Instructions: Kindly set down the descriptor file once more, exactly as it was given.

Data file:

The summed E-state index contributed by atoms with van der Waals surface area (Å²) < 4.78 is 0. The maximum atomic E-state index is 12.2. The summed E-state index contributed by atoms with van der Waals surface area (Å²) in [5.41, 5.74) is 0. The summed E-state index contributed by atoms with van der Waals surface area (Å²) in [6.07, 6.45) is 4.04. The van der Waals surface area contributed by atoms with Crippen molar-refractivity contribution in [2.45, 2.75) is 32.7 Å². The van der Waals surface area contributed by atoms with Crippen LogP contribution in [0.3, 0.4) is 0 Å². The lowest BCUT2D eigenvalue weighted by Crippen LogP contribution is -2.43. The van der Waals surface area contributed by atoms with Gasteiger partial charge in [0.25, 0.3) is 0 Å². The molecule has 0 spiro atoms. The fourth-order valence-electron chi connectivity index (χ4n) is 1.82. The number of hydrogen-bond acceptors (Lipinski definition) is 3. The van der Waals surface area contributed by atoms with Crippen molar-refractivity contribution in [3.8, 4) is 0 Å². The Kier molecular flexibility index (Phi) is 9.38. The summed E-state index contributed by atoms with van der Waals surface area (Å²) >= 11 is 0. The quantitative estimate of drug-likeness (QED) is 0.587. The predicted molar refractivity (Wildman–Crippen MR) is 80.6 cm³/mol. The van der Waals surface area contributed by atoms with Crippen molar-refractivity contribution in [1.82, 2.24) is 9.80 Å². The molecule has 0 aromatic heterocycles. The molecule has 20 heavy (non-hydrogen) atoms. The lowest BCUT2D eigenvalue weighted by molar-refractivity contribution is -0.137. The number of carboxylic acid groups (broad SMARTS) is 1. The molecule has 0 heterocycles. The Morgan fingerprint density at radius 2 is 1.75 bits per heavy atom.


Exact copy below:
The summed E-state index contributed by atoms with van der Waals surface area (Å²) < 4.78 is 0. The maximum atomic E-state index is 12.2. The summed E-state index contributed by atoms with van der Waals surface area (Å²) in [5.41, 5.74) is 0. The summed E-state index contributed by atoms with van der Waals surface area (Å²) in [6.07, 6.45) is 4.04. The van der Waals surface area contributed by atoms with Crippen molar-refractivity contribution in [2.45, 2.75) is 32.7 Å². The van der Waals surface area contributed by atoms with Crippen LogP contribution in [0.3, 0.4) is 0 Å². The lowest BCUT2D eigenvalue weighted by Crippen LogP contribution is -2.43. The van der Waals surface area contributed by atoms with Gasteiger partial charge in [0.25, 0.3) is 0 Å². The molecule has 0 spiro atoms. The fourth-order valence-electron chi connectivity index (χ4n) is 1.82. The number of hydrogen-bond acceptors (Lipinski definition) is 3. The van der Waals surface area contributed by atoms with Crippen molar-refractivity contribution in [3.8, 4) is 0 Å². The Kier molecular flexibility index (Phi) is 9.38. The summed E-state index contributed by atoms with van der Waals surface area (Å²) >= 11 is 0. The quantitative estimate of drug-likeness (QED) is 0.587. The predicted molar refractivity (Wildman–Crippen MR) is 80.6 cm³/mol. The van der Waals surface area contributed by atoms with Crippen molar-refractivity contribution in [1.82, 2.24) is 9.80 Å². The molecule has 0 aromatic heterocycles. The molecule has 20 heavy (non-hydrogen) atoms. The lowest BCUT2D eigenvalue weighted by molar-refractivity contribution is -0.137. The number of carboxylic acid groups (broad SMARTS) is 1. The molecule has 0 heterocycles. The Morgan fingerprint density at radius 2 is 1.75 bits per heavy atom.